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Wheeled, Kinematically Redundant Locomotion System for Mobility-Oriented Research and Experimentation

[+] Author Affiliations
Patrick Labenda, Marc Neumann, Tim Sadek

Ruhr-University Bochum, Bochum, Germany

Paper No. DETC2011-47194, pp. 575-582; 8 pages
  • ASME 2011 International Design Engineering Technical Conferences and Computers and Information in Engineering Conference
  • Volume 3: 2011 ASME/IEEE International Conference on Mechatronic and Embedded Systems and Applications, Parts A and B
  • Washington, DC, USA, August 28–31, 2011
  • Conference Sponsors: Design Engineering Division and Computers and Information in Engineering Division
  • ISBN: 978-0-7918-5480-8
  • Copyright © 2011 by ASME


Mobile robots for inspection and surveillance of hard-to-reach and hazardous areas e.g. resulting from a building collapse in the course of a natural or man-made catastrophe have to possess enhanced rough terrain mobility capabilities. First, they must be able to navigate through a given environment and to avoid insurmountable obstacles. Second, they must have the ability to traverse different forms of ground without getting immobilized by a loss of traction. Third, they must be able to negotiate a wide spectrum of obstacles including e.g. wide gaps and high steps. These abilities can be described as a mobile robots performance indices “maneuverability”, “trafficability” and “terrainability”. As a consequence, mobile robot concepts for disaster control and search-and-rescue tasks always have to be developed and evaluated with regard to these performance indices. In principle, considerable potentials with regard to mobility in unstructured and rough environments offer kinematically redundant locomotion systems equipped with powered wheels or tracks which are inspired by their biological archetype snake. These potentials are based on the systems’ snake-like; modular design as well as their given kinematic redundancy. Due to their slender, modular and flexible design the systems are basically able to travel and maneuver through noticeable narrow passes and tunnels. Further on, their kinematic redundancy can be used for a purposeful posture and terrain adaptation to safeguard traction and the system’s trafficability, respectively. Finally, the systems’ modular and articulated design, both, can be used to achieve an outstanding terrainability and to be able to negotiate remarkable obstacles. The described and expected potentials of kinematically redundant locomotion systems have to be investigated in detail as well as evaluated in practice. To be able to do so, a demonstrator has been developed and implemented for intense mobility-oriented research and experimentation. The mobile robot and first experimental results are described in the paper at hand. The system stands out especially due to an innovative sensory for slip and contact force detection.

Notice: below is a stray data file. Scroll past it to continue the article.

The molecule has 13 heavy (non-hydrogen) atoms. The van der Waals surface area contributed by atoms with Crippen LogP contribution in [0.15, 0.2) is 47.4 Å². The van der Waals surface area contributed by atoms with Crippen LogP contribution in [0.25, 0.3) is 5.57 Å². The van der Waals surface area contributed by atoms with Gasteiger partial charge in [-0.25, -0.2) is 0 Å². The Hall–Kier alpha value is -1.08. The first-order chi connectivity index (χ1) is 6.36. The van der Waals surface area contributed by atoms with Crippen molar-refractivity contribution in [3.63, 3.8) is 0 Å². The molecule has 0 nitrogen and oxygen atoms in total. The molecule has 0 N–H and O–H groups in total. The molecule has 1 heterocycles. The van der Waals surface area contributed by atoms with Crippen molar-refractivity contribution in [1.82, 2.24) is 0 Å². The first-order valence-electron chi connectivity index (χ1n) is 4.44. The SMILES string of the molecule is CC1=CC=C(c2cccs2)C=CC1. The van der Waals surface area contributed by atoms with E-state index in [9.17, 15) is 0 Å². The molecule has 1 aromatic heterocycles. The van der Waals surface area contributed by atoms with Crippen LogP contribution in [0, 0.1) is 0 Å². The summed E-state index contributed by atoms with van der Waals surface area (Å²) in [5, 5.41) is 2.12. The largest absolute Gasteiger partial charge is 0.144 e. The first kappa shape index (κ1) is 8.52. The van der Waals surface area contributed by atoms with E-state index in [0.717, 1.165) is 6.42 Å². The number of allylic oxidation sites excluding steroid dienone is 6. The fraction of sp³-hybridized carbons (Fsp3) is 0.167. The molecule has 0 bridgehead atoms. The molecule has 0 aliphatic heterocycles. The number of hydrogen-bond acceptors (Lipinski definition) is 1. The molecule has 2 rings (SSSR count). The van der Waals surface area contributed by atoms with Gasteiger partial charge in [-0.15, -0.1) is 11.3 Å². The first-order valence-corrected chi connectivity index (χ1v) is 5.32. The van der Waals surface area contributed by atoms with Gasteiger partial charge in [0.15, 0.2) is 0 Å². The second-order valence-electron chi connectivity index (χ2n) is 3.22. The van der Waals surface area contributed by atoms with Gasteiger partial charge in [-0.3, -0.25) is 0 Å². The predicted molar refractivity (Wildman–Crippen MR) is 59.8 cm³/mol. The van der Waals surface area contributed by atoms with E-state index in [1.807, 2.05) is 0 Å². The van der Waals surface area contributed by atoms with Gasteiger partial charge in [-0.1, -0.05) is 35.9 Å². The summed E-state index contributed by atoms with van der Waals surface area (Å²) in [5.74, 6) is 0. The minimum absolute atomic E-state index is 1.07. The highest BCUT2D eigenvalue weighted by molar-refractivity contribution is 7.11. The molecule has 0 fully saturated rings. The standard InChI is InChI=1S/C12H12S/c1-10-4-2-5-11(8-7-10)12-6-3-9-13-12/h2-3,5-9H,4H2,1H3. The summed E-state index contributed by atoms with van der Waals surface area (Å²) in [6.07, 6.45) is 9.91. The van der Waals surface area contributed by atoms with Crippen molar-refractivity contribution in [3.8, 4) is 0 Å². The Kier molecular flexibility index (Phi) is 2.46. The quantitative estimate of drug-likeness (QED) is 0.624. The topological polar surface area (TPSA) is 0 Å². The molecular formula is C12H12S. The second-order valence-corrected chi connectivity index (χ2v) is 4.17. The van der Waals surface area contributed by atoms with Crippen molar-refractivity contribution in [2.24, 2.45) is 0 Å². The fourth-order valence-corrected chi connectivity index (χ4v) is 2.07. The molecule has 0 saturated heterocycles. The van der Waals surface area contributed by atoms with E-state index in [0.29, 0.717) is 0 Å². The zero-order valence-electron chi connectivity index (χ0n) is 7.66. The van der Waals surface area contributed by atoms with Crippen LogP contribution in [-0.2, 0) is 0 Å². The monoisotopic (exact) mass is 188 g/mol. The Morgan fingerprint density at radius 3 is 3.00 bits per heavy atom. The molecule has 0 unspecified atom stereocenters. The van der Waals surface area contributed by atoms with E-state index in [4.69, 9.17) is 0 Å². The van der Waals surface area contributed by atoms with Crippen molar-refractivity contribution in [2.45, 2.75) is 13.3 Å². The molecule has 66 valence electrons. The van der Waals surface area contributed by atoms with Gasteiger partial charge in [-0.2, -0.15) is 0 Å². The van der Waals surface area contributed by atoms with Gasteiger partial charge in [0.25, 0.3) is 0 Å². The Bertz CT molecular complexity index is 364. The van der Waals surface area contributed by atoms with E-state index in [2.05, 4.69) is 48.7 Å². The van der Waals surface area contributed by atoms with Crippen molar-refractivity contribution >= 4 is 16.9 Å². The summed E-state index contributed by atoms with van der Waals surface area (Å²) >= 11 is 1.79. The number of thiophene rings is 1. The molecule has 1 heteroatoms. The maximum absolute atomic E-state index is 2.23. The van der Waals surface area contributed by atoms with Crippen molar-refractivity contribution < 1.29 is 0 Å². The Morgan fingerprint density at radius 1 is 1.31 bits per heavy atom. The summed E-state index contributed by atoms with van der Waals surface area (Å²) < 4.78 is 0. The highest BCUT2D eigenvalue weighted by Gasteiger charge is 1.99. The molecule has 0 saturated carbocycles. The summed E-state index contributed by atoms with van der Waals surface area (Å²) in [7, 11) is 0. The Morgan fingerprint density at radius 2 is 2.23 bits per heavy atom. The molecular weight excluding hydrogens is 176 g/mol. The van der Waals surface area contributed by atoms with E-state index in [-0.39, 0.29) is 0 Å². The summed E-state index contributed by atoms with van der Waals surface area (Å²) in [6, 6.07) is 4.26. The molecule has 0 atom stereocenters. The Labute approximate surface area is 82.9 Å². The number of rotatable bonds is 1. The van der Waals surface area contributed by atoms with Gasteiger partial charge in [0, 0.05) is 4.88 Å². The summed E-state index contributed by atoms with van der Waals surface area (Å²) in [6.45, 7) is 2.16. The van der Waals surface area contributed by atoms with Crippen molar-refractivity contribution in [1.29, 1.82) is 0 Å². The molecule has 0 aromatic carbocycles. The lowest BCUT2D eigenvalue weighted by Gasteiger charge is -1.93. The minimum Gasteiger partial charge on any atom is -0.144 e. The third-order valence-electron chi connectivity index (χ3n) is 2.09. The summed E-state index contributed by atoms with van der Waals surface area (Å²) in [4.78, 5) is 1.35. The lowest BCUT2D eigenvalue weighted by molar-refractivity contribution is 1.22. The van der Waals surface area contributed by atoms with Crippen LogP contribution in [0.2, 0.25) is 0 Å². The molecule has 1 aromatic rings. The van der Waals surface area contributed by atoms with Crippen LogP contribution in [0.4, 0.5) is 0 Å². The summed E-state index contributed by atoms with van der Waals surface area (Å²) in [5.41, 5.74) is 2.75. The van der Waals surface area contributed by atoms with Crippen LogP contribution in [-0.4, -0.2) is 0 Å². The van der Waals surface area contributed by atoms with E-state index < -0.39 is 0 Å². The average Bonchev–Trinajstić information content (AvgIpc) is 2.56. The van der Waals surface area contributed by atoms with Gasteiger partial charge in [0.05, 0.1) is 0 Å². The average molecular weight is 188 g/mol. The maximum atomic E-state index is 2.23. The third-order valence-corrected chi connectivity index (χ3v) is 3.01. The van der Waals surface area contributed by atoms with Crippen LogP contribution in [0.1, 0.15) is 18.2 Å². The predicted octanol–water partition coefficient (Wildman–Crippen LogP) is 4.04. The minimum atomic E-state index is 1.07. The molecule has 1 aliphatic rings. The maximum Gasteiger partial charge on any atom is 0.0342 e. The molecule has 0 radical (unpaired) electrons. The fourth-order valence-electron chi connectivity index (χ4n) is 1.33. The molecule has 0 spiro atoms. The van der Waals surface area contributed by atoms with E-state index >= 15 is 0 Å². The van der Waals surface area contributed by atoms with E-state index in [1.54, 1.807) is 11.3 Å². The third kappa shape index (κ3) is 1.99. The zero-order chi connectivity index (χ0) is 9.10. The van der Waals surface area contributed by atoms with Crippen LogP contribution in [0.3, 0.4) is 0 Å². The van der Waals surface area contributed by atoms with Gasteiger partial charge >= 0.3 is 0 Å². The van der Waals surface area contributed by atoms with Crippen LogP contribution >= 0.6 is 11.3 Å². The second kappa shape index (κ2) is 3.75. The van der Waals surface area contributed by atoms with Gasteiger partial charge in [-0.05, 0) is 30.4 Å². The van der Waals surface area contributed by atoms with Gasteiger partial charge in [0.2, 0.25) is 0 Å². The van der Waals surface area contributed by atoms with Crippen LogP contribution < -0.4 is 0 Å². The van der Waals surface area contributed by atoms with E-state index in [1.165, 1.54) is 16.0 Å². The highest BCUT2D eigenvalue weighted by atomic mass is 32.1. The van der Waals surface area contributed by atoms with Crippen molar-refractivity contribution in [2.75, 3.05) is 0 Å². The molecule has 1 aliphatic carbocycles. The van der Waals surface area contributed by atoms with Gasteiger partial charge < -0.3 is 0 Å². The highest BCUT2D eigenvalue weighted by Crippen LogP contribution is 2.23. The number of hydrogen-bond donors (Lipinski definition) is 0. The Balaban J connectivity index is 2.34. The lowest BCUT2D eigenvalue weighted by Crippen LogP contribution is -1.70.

Copyright © 2011 by ASME



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